As the property owner, you have every right to sell your property whenever you want, even if you have sitting tenants. There are, however, certain lines of communication necessary, between you and the tenants, if you decide to sell. This is particularly relevant when it comes to what is stated in the actual tenancy agreement.
With government taxes currently on the rise, it isn’t uncommon for some landlords to decide that enough is enough and choose to sell their property. Thinking carefully about how you approach selling your tenanted property is essential.
If you have a good relationship with your tenants then the first thing to do is have a conversation with them. Let them know that you’re wanting to sell and give them the official notice stated in their tenancy agreement (usually around two months). You only need to give them official notice if you want them to vacate the property once the sale has gone through. If you’re going to sell the property to a new landlord then your tenants may be able to stay in the property and not move out at all.
Sitting tenants can make a property more appealing to new landlords because they know they already have a source of income once the sale goes through.
If you’re selling the property to anyone other than a landlord then offer your tenants the opportunity to continue renting from you until the sale goes through. Sometimes properties can be on the market for several months before selling. Therefore, allowing your tenants to stay on as long as it takes to sell means you won’t lose out financially.
Just make sure that they’re given plenty of notice, in writing, when you plan to do viewings (24-48hrs before-hand) and are also informed when you receive an offer so they know their time in the property is limited OR they have a new landlord. Having a lot of viewings can be quite invasive for some tenants so communicate effectively and be understanding. Try not to book early morning viewings or at a weekend, for example.
When it comes to the tenant’s deposit, make sure that this is protected if you’re selling on to a new landlord. As part of the sale, the seller needs to agree to pass the deposit to the buyer who will then re-protect it. You can get more advice on this from your scheme provider. If you don’t sell to a landlord then you can give the deposit back to the tenants directly.
When selling to another landlord, make sure your conveyancing solicitor has experience of these types of transactions and that the contract specifies that the property is being sold with sitting tenants. You will need to provide evidence that rent payments are up to date as well as a copy of the tenancy agreement. A valid gas safety certificate and fire safety certificate must also be provided as the buyer’s solicitor will be looking out for these documents. You then just have to inform your tenants, via a Section 48 notice, that your interest has now been assigned to a new landlord.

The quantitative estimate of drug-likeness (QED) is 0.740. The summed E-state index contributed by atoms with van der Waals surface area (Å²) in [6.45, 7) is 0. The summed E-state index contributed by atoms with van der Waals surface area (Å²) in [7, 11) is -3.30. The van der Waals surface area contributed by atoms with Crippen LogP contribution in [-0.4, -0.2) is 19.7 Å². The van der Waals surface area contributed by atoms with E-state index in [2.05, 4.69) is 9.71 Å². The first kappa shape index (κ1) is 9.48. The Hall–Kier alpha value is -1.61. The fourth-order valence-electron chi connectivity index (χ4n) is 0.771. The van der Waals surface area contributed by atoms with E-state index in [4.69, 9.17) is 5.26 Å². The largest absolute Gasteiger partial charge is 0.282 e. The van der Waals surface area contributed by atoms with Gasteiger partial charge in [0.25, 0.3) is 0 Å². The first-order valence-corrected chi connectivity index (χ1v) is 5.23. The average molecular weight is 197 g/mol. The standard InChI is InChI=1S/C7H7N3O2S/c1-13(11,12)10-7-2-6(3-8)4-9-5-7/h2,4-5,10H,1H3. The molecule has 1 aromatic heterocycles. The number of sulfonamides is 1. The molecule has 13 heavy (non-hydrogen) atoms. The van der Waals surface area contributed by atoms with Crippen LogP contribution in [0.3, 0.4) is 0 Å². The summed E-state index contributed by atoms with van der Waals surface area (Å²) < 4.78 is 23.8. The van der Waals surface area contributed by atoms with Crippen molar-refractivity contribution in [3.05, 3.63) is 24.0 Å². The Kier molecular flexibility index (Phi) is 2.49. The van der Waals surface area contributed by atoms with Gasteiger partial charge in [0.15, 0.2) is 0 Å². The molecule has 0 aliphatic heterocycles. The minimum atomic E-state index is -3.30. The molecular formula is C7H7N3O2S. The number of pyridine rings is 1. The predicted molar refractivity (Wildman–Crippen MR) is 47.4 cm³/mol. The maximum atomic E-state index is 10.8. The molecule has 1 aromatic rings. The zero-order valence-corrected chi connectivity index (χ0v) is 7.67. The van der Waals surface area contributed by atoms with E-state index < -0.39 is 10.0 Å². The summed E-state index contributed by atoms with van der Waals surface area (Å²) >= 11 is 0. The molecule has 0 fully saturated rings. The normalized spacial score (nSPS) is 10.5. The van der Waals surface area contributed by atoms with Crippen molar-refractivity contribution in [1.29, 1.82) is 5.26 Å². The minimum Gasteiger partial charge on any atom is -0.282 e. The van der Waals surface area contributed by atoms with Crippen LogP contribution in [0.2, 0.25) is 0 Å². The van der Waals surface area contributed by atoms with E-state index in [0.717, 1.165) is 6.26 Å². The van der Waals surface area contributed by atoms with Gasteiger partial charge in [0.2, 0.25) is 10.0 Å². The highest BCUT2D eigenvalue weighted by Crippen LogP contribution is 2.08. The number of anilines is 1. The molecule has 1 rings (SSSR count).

If you end up selling the property to a buyer who isn’t a landlord then the tenants must leave by the date agreed. If they refuse to do so, you will have to commence proceedings and apply to the court. This is long and costly and is something to be avoided, if at all possible. It is worthy of a mention though.
Remember not to rely too heavily on rent payments from your tenants because they also have the right to leave within the notice period in their tenancy agreement. They may become tired of too many viewings and disturbances and decide to move elsewhere. Be prepared, financially, just in case.
If you have difficult tenants who you want to evict in order to sell your property or move into it yourself then you will need to apply for a Section 21 notice. This can be applied if tenants are in rental arrears, are causing disturbances for other neighbours or have damaged the property. The government is currently proposing to abolish Section 21 and replace it with Section 8. You can find out more about what that means here.
If you need to sell your property quickly then The Property Buying Company can help. As cash buyers, we can buy any property, in any location, even if you have sitting tenants. Contact us to find out more.